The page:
‘The emotion is incredible’: being in a St Patrick’s parade marching band
It can cost a marching band $500K to come to Ireland for the St Patrick’s Day parade
The Purdue “All American” Marching Band from Indiana during their first visit to Ireland. The band, featuring 346 performers and world’s biggest drum, returns this year to march in the St Patrick’s Day parade for the second time. Photograph: Adrian Sadlier
In 1992, the Marching Illini band from the University of Illinois became the very first American college band to cross the Atlantic to participate in the Dublin St Patrick’s Day parade. Since then, hundreds of others from all across the United States have made the same journey to march down O’Connell Street on March 17th, in one of the most famous parades in the world.
The Marching Illini are back in Dublin for the eighth time this year. Measuring 106 metres in length, their group of 310 performers – including five drum majors, twirlers, guards and “Illnettes” – will lead the parade behind the grand marshal, Game of Thrones star Liam Cunningham, and the Lord Mayor of Dublin Mícheál MacDonncha.
They are one of just 13 marching bands performing in the parade this year, nine of which have travelled from America, and one from Australia. More than 2,000 band members in total will march along the 3km route, sending their music reverberating through the city streets.
Even bigger this year is the Purdue “All American” Marching Band from Indiana, with 346 performers – and the biggest drum in the world – coming to Dublin for the second time. Along with their parents, alumni and friends, the Purdue group numbers more than 700.
Huge logistical challenge
Bringing such huge groups to Dublin at one of the busiest weekends of the year for tourism is a huge logistical challenge, requiring the help of tour operators in the US and in Ireland. Big bands often have to charter their own flights, and hire a fleet of coaches to bring them around. Most stay for at least five days, to sightsee and perform elsewhere around the country.
It also requires very significant funds – it can cost a band of this size about $500,000 (€405,000) to come to Ireland to march in the parade.
Despite the expense, the St Patrick’s Day parade in Dublin is one of the hottest international gigs for American college bands, and competition for a place is fierce. The application process takes up to two years, with a team of musical judges assessing applications from dozens of bands each year.
“Any of the bands who have been here will tell you about the atmosphere on the streets and the privilege of playing in the home of such a big festival which has taken over the world,” says Edelle Moss, marketing and development director of the St Patrick’s Festival.
“It is a unique mix from a parade point of view; they get to be amongst really strong creative pieces, which they wouldn’t get to do in other band parades. The atmosphere on the streets, and the warm welcome that they get in the city, isn’t replicated anywhere else.”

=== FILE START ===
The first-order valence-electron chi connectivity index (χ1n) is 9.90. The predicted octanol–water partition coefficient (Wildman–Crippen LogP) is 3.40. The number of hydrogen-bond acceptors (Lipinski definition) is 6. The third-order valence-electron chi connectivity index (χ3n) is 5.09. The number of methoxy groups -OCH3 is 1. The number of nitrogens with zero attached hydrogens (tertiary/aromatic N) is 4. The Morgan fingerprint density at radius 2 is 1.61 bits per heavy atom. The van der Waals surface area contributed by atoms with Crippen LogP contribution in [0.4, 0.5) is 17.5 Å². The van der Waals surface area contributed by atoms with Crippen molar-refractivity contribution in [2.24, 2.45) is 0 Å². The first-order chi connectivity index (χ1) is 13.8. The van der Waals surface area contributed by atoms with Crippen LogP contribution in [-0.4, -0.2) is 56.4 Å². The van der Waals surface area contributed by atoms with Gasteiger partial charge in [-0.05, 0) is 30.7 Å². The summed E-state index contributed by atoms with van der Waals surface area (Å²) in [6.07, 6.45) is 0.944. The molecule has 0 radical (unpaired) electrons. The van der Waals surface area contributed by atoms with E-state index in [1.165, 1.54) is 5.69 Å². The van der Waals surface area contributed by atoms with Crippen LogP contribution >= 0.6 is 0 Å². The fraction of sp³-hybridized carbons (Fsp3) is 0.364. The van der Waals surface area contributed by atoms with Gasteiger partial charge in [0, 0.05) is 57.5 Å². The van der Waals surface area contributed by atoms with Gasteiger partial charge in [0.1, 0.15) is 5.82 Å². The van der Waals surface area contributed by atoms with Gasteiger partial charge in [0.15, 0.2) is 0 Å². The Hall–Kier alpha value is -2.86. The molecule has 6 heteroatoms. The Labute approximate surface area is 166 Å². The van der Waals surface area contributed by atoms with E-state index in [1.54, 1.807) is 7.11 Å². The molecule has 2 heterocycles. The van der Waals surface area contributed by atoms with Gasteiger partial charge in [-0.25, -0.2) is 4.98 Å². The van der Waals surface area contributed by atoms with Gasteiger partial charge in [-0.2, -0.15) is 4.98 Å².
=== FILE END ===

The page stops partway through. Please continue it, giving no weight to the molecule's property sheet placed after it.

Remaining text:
On the eve of the parade, the Lord Mayor of Dublin welcomes all the band directors at a reception at the Mansion House, where they are formally welcomed to the city, and brought through the logistical arrangements for the following day. After the parade finishes, another ceremony is held to award prizes for the best bands, and present participation certificates to all performers.
“For the musicians who have Irish ancestry, they walk down O’Connell Street with tears in their eyes. They might have only set foot on Irish soil a few times in their lives, if at all, so the emotion for them is incredible.”
Retired police officer Thomas Cody, who manages the Bagpipes and Drums of the Emerald Society of the Chicago Police Department, says leading his band down O’Connell Street in 2015 was one of the greatest honours of his life.
“I don’t remember walking down O’Connell Street because I don’t think I was on the ground at all, I was about four feet above I was so proud,” he says.
For those with Irish family connections like Cody, the experience has a particular emotional resonance. His father was from Tipperary, and mother from Mayo. They met at a dancehall in Chicago in the 1920s.
“My parents would have been about two feet higher than I was. I wish they could have been there to see it, they would have been very proud because they were the ones who passed on their Irish heritage to me. I won’t ever forget where I came from.”
The 47 band members were joined by wives, girlfriends and friends to number 123 altogether. They took a 12-day tour around Ireland after St Patrick’s Day, performing in three parades and other concerts, and visiting the Cliffs of Moher, Bunratty Castle, and Cork and Limerick cities. One couple got married on the trip, and another engaged.
It was an expensive trip – shipping alone of the band’s uniforms, flags, drums and other equipment cost $15,000 (€12,000), but Cody says they “will do it all over again for 2020” when they have secured another place in the Dublin parade.
“Three years later, the band members still talk about the great time they had in Ireland.”
St Patrick’s Day parade in numbers
500,000: Number of spectators expected.
3.2km: Length of parade route.
2,000: Number of band members from Ireland, US and Australia.
155 metres: Length of the longest pageant, by Buí Bolg featuring 140 performers ranging in age from 16 to 60.
17km: Length of crowd control barriers.
1,800: Number of man hours of security.
3km: Length of electric cable.
20: Number of generators.